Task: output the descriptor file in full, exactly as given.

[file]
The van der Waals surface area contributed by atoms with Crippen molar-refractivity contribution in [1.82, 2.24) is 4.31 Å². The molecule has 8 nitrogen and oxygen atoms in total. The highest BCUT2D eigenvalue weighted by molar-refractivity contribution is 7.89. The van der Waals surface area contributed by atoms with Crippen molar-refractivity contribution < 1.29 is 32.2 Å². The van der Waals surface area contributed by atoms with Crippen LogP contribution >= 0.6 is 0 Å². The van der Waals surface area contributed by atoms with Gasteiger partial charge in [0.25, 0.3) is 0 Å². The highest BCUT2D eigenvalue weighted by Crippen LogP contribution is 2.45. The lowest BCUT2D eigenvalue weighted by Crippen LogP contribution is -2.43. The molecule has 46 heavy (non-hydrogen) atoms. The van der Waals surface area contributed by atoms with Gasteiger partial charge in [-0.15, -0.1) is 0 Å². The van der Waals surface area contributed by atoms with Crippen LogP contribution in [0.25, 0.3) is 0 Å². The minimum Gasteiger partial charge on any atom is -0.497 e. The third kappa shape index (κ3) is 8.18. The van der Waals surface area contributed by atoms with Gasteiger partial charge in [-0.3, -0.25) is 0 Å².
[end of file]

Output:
The van der Waals surface area contributed by atoms with Crippen molar-refractivity contribution in [1.82, 2.24) is 4.31 Å². The molecule has 8 nitrogen and oxygen atoms in total. The highest BCUT2D eigenvalue weighted by molar-refractivity contribution is 7.89. The van der Waals surface area contributed by atoms with Crippen molar-refractivity contribution < 1.29 is 32.2 Å². The van der Waals surface area contributed by atoms with Crippen LogP contribution >= 0.6 is 0 Å². The van der Waals surface area contributed by atoms with Gasteiger partial charge in [0.25, 0.3) is 0 Å². The highest BCUT2D eigenvalue weighted by Crippen LogP contribution is 2.45. The lowest BCUT2D eigenvalue weighted by Crippen LogP contribution is -2.43. The molecule has 46 heavy (non-hydrogen) atoms. The van der Waals surface area contributed by atoms with Gasteiger partial charge in [-0.15, -0.1) is 0 Å². The van der Waals surface area contributed by atoms with Crippen LogP contribution in [0.25, 0.3) is 0 Å². The minimum Gasteiger partial charge on any atom is -0.497 e. The third kappa shape index (κ3) is 8.18. The van der Waals surface area contributed by atoms with Gasteiger partial charge in [-0.3, -0.25) is 0 Å².